Mesel Tzegai follows this discussion in her essay titled “II. Traveling Through Time: Pain and Trauma in Fabiola Jean-Louis’ Rewriting History.” Tzegai considers bodily trauma and pain as it is tied to race, class, gender, servitude, and objectification. Her exploration of Haitian-American artist Fabiola Jean-Louis’ visual storytelling gives insight into the complex process of trauma management, specifically through the artist’s rewriting of the painful history of Black representation in traditional Euro-American portraiture. Jean-Louis’ paper works and photography provide a platform for a transformation of pain into a hopeful future—one that includes resilience, reclamation of the power of the gaze, and justice. Tzegai shows how the trauma and pain inflicted upon the Black community in both the past and the present can be reconciled and healed without being forgotten, and Tzegai, like our other authors, argues for visual arts’ ability to mediate the private experience with the outward role of public identity.

Karissa Johnson explores the performative role of pain in the production and permanence of Catholic tattoo imagery in her essay “Permanent Piety: Catholic Imagery in American Tattoos.” She considers the religious tattoo as a unique form of material religion, demonstrating the importance of the physical body in the daily, contemporary practice of religion. Her study of suffering in a religious context widens the existing conversations about devotional art and the Catholic practice of emulating divine pain, associating the process of tattooing and the recipient’s voluntary participation with the ability to connect body and mind through the physical suffering endured during a tattoo session. Pairing these images of Catholic tattoos with the theme of masochism in Mary Grace Bernard’s essay, we see how Johnson similarly evaluates the dual nature of tattoos as being both publicly and privately on display, and communicating both outwardly and inwardly.

Drawing on the same public and private interplay, Mary Grace Bernard identifies the connections between pain, performance, humor, and masochism in her examination of the work of Bob Flanagan and Johanna Hedva. As Bernard points out, both Flanagan and Hedva reveal the relationship of the interior self to the exterior self in their conceptualizations of bodily experience and personal identity made public, but more specifically as two individuals navigating spaces with (dis)abled, chronically ill bodies. She compares the two performance artists’ bodily exposure through the framework of the body as art object and the viewer as spectator, revealing that the binaries of public/private, art/life, performer/viewer, and body/mind are inherently false. Both performer and viewer thus interpret pain through performance, in which the body as a site of suffering invites deeper understanding of (dis)ability and chronic illness.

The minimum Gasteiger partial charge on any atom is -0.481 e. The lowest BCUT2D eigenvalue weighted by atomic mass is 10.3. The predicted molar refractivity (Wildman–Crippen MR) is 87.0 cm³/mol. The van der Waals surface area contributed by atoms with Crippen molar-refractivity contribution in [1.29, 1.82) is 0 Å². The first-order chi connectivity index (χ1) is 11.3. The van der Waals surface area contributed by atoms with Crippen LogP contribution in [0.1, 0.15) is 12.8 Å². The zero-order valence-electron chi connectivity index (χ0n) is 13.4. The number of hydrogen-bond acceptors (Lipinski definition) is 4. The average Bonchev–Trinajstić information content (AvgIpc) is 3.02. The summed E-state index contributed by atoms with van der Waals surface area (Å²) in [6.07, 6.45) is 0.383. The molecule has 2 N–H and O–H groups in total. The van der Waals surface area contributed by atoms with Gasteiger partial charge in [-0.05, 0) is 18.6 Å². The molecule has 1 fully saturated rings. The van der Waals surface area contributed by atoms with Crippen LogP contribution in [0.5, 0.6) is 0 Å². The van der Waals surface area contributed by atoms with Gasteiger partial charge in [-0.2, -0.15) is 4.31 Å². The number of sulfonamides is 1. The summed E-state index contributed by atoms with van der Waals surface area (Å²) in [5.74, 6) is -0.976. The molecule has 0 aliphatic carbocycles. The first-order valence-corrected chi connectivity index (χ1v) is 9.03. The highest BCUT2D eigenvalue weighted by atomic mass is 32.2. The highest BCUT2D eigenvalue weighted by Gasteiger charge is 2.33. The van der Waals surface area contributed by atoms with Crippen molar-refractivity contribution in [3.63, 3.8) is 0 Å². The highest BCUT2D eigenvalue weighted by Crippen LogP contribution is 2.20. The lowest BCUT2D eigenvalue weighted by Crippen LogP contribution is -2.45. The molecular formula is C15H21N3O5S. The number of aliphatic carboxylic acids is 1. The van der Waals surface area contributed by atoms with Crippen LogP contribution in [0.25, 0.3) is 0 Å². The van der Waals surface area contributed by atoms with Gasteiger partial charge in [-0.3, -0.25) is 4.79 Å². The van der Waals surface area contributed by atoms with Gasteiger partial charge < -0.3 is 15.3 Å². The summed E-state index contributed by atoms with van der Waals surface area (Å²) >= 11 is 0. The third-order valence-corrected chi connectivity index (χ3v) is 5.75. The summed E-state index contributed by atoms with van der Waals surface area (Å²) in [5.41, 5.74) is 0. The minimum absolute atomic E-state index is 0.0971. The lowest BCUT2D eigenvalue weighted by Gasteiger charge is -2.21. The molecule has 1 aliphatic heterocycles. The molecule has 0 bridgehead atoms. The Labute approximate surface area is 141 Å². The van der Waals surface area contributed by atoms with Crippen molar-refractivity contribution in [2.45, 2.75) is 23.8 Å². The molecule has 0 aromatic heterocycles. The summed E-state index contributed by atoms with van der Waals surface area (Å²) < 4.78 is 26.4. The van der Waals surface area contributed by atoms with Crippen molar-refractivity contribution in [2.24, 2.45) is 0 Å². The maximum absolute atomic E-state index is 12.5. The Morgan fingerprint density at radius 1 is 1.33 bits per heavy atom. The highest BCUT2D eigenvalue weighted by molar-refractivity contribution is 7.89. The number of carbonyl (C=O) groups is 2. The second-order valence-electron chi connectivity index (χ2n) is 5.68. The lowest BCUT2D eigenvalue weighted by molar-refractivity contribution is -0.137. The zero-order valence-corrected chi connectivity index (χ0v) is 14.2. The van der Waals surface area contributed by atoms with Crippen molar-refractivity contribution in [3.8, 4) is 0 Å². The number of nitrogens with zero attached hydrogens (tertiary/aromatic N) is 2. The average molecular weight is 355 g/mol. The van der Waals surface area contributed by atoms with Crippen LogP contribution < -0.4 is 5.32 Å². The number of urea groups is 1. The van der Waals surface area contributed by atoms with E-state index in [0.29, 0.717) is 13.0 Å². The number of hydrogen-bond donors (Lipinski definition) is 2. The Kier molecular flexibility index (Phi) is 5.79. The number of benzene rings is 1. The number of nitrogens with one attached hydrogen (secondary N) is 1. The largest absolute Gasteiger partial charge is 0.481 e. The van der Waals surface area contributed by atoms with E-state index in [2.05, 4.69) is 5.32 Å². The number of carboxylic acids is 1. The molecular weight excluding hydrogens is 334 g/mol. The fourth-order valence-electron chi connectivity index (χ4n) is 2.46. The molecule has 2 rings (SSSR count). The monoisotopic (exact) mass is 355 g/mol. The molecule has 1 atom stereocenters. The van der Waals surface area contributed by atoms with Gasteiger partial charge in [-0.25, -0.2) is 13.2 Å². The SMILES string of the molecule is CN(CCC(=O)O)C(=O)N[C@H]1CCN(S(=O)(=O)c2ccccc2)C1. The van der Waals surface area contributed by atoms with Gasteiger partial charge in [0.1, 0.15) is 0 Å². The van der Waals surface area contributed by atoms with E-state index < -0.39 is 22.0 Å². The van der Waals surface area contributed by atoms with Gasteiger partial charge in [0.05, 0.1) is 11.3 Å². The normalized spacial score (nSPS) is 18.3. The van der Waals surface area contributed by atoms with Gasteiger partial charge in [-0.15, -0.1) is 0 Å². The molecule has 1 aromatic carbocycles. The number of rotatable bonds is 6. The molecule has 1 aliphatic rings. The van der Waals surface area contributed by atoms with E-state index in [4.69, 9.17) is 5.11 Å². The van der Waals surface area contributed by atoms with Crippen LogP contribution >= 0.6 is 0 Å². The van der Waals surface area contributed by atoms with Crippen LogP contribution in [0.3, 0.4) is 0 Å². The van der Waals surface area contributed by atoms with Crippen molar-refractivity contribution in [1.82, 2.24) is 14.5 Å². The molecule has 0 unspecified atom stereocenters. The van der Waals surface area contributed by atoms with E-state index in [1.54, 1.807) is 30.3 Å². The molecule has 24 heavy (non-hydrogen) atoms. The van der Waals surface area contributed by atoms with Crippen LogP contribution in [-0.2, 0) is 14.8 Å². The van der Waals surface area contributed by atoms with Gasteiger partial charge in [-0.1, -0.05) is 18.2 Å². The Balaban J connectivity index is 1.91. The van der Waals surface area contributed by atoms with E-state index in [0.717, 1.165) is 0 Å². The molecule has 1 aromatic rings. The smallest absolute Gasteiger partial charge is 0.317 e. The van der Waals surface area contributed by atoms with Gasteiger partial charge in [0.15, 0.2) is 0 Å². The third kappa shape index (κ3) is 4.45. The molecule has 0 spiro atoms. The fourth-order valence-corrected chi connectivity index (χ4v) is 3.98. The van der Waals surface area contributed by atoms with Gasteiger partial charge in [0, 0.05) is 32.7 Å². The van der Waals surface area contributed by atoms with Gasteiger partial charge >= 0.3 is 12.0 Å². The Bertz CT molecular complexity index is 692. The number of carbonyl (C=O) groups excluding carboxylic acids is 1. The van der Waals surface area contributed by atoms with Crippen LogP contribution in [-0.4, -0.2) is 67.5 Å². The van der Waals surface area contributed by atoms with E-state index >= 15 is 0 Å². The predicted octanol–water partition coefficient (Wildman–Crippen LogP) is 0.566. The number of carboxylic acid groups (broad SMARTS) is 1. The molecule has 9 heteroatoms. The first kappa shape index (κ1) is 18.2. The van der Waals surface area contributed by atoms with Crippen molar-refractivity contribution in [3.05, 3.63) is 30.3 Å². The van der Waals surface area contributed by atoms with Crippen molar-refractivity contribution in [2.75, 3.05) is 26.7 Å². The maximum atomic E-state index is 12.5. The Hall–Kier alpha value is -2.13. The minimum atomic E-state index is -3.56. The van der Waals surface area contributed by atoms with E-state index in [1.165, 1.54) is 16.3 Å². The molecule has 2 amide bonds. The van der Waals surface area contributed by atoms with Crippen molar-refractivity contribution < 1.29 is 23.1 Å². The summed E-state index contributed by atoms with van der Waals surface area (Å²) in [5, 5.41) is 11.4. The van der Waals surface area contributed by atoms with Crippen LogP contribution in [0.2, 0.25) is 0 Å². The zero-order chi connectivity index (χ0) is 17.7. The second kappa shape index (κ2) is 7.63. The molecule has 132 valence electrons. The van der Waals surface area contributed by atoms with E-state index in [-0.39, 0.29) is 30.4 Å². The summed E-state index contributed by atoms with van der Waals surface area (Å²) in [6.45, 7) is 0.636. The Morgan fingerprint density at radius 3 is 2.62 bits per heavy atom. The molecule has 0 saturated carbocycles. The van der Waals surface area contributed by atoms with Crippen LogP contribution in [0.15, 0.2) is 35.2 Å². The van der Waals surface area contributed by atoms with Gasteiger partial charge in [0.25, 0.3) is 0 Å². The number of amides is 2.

Femme Salée is proud to introduce these academic essays in our first journal issue, Pain Worth Sharing. Anyone who has experienced a complex embodiment of pain understands what is at stake when we cannot share the felt-experience of suffering. By providing our readers with the opportunity to witness pain in these contexts, we hope to direct attention to another critical purpose in publishing these essays: to express experiences of pain in such a way that we disrupt the ability of oppressive powers to distort pain to their own ends. Scarry explains the urgency of this task in The Body in Pain (1985):

The failure to express pain… will always work to allow its appropriation and conflation with debased forms of power; conversely, the successful expression of pain will always work to expose and make impossible that appropriation and conflation.[5]

Sharing pain is crucial to remaking the world. The essays included here illustrate a parallel language for describing pain based in visual imagery, revealing that the artistic expression of pain can be, like Amelia Jones suggests, “the primary mode through which its political effects take place.”[6] We hope this issue provides a place for pain to live in the world and be shared, engaging readers in the diverse historical and contemporary felt-experiences of suffering and anguish. By illuminating the visual languages people use in order to critically analyze various manifestations of pain, these essays create a dialogue not only between the author and the reader but between the artist and the viewer. Perhaps in this context, we might take the burden of pain off the shoulders of individuals and begin to care for each other collectively.

Notes

[1] Virginia Woolf, On Being Ill (Ashfield, MA: Paris Press, 2012), 6-7.

[2] Elaine Scarry, The Body in Pain: The Making and Unmaking of the World (Oxford: Oxford University Press, 1985), 4.

[3] Michael Stein, The Lonely Patient: How We Experience Illness (New York: Harper Perennial, 2007), 53.

[4] Scarry, The Body in Pain, 6-7.

[5] Scarry, The Body in Pain, 14.

[6] Amelia Jones, “Performing the Wounded Body: Pain, Affect and the Radical Relationality of Meaning,” Parallax 15, no. 4 (2009): 47, DOI: 10.1080/13534640903208891.

Bibliography

Jones, Amelia. “Performing the Wounded Body: Pain, Affect and the Radical Relationality of Meaning.” Parallax 15, no. 4 (2009): 45-67, DOI: 10.1080/13534640903208891.

Scarry, Elaine. The Body in Pain: The Making and Unmaking of the World. Oxford: Oxford University Press, 1985.

Stein, Michael. The Lonely Patient: How We Experience Illness. New York: Harper Perennial, 2007.

Woolf, Virginia. On Being Ill. Ashfield, MA: Paris Press, 2012.

Notes

[1] Virginia Woolf, On Being Ill (Ashfield, MA: Paris Press, 2012), 6-7.

[2] Elaine Scarry, The Body in Pain: The Making and Unmaking of the World (Oxford: Oxford University Press, 1985), 4.

[3] Michael Stein, The Lonely Patient: How We Experience Illness (New York: Harper Perennial, 2007), 53.

[4] Scarry, The Body in Pain, 6-7.

[5] Scarry, The Body in Pain, 14.

[6] Amelia Jones, “Performing the Wounded Body: Pain, Affect and the Radical Relationality of Meaning,” Parallax 15, no. 4 (2009): 47, DOI: 10.1080/13534640903208891.

Bibliography

Jones, Amelia. “Performing the Wounded Body: Pain, Affect and the Radical Relationality of Meaning.” Parallax 15, no. 4 (2009): 45-67, DOI: 10.1080/13534640903208891.

Scarry, Elaine. The Body in Pain: The Making and Unmaking of the World. Oxford: Oxford University Press, 1985.

Stein, Michael. The Lonely Patient: How We Experience Illness. New York: Harper Perennial, 2007.

Woolf, Virginia. On Being Ill. Ashfield, MA: Paris Press, 2012.